by Ann M. Colford and Anne McGregor & r & & r & & lt;span class= "dropcap " & I & lt;/span & love cooking and trying new recipes. My Inlander food colleague Anne McGregor is crazy about crab cakes. So when Seattle restaurateur Tom Douglas' new cookbook I Love Crab Cakes! hit the bookshelves earlier this year, I saw a collaboration in the making. Finally, on a recent cold November evening, with frost etching the windows, we uncorked a couple of nice white wines (Columbia Crest chardonnay and Townshend sauvignon blanc), buried Anne's kitchen counter in ingredients, and sampled two recipes from the cookbook. In the end, it might have been cheaper and easier to just go out for crab cakes -- but we sure had fun!

Etta's Classic Dungeness Crab Cakes

We pick a Northwest classic straight from one of Douglas' restaurants to try first. It's not a simple recipe: The list of ingredients runs to 19 items. No wonder we can't see her counter.

We begin by cracking, washing and picking the meat from two fully cooked previously frozen Dungeness crabs. It's a time-consuming task and not one for the squeamish. (If sea creatures fill you with "Eew!" rather than "Ooh!" you may want to stick with canned or pre-picked crab.) Two crabs, about three and a half pounds in the shell, yield a bit more than the one pound of picked crabmeat we need for the recipe, so we freely sample the meat -- quality control, you see. The flavor is fabulous -- sweet and briny.

We chop and measure. We prepare fresh breadcrumbs in the food processor, a crucial tool for these recipes. We emulsify egg and seasonings and oil to make a mayonnaise-like blend that holds the cakes together. We split the tasks between us to save time, but the clock keeps ticking.

The mixture is colorful -- finely chopped red and green bell peppers and deep green parsley flash like bits of confetti. The chunks of crab are held together with the mayo-like mixture and a cup of breadcrumbs; more crumbs coat the outside.

We fry our cakes in lots of unsalted butter, adding flavor and creating a beautiful golden brown crust. A couple of hours into the process, we finally bring the first crab cakes to the table. They're fragrant and tender with a delicate crumb crust. The crab is not overwhelmed by either seasoning or filler; the cakes are beautiful, restaurant-quality, absolutely delicious, and exquisite with the sauvignon blanc. Cost per serving: About $7.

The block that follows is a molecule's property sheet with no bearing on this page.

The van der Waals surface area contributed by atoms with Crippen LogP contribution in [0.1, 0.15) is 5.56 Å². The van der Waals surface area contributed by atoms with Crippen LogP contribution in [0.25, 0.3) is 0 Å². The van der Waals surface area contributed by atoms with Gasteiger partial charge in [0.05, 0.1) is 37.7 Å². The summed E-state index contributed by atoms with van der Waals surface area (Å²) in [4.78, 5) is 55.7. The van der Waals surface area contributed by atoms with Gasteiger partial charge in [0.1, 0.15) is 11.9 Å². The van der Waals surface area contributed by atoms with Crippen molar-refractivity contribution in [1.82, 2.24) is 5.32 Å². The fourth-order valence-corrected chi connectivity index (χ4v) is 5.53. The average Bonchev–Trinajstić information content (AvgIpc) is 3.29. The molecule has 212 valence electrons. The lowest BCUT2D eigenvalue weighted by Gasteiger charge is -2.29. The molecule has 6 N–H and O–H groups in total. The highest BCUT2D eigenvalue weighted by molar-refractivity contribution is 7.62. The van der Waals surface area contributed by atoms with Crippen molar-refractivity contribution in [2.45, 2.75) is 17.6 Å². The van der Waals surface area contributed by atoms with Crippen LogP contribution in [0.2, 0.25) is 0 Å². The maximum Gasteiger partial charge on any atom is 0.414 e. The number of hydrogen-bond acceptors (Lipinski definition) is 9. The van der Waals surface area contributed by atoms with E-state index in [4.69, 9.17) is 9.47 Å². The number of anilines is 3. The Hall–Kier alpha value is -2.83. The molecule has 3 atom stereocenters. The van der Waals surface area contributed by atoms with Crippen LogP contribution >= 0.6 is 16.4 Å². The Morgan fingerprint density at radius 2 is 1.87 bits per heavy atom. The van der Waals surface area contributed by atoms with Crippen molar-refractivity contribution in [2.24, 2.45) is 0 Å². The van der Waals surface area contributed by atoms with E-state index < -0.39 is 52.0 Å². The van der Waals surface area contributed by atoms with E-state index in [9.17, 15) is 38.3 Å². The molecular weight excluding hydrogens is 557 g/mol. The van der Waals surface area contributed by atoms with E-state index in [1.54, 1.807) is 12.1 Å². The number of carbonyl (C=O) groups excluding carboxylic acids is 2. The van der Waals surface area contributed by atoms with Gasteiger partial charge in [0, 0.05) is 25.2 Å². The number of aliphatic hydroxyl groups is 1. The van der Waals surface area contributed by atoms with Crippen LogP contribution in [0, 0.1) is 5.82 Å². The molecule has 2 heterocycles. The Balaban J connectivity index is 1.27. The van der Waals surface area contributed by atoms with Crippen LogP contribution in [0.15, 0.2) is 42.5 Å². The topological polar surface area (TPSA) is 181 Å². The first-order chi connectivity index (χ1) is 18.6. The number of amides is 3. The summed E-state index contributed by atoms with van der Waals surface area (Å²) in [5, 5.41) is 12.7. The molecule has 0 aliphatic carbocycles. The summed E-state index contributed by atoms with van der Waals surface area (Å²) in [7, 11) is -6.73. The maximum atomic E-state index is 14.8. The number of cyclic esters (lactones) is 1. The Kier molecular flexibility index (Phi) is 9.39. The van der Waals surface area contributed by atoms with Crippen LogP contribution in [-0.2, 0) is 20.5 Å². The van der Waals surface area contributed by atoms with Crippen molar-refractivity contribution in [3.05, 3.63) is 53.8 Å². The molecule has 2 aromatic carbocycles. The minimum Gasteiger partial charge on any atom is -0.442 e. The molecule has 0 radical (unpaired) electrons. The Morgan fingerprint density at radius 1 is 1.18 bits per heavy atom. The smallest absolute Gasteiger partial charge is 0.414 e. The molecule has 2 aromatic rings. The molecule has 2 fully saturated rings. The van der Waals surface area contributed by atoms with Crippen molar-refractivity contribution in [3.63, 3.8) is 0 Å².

Anne M: These were great. I loved the contrast between the crab and the crunchy red and green pepper. I loved the crust -- probably because it was fried in butter. And the homemade-mayonnaise sauce-binder thing was fabulous. The flavors all went together nicely, with each ingredient complementing, rather than obliterating, the others. Although there was a lot of bread involved, I didn't find them too bread-y. Making this recipe with canned crab would cut the time in half, I think, and the results would be nearly as good.

Ann C: These were sublime -- although it took so long to make them that I would have eaten virtually anything by the time we were done. The fresh Dungeness crab was rich and sweet and salty, just the way it should be. Great blend of flavors: Worcestershire, lemon, thyme -- even Tabasco! If you used prepared mayo and canned crab, you could get these on the table much more quickly. But they're definitely a great dish to impress company!

The Costco Quickie

This is a crab cake for those short on time, named thusly because the crab -- Phillips brand pasteurized canned lump crabmeat -- and other ingredients are readily available at Costco.

Assembly goes much faster -- opening a can is way easier than opening a crab. The Quickie relies on a blend of egg, sour cream and grated cheddar cheese to bind the crab. The seasoning couldn't be simpler: chili powder and salt. That's it. Fresh breadcrumbs coat the outside.

Following Douglas' instructions, we fry these cakes in oil rather than butter. The cheese kind of oozes out on a couple of them, but before you can say "grilled cheese sandwich," all eight cakes are done and ready to be served. The cookbook suggests serving these with a tomatillo salsa on the side; Anne grabs a jar of salsa verde from the fridge, and we call it good. Cost per serving: About $5.

Anne M: The canned crab worked great -- it was less salty than the Dungeness and the texture was much closer to our fresh/frozen crab than I thought it would be. To me these would go well with an ice-cold brew, rather than with a delicate wine. These were manly crab cakes! But I didn't care for the mix of chili powder and crab. The two flavors competed in a way I didn't quite like. I did like the use of cheese as a binder. But for me, crab is enough of a delicacy that I don't like to cover up the flavor.

Ann C: The upside here was the quick assembly. And I didn't mind the chili powder; I thought it complemented the cheese, and I really liked the blend with the salsa verde. But to me, these weren't crab cakes; they were sort of Southwest-influenced crab fritters. The cheese and chili powder overwhelmed the crab. They tasted good, don't get me wrong, but they were more hearty than sublime. If I can't taste the crab, then it's not worth the money. n

I Love Crab Cakes!: 50 Recipes for an American Classic by Tom Douglas, with Shelley Lance, is available from William Morrow, an imprint of HarperCollins.

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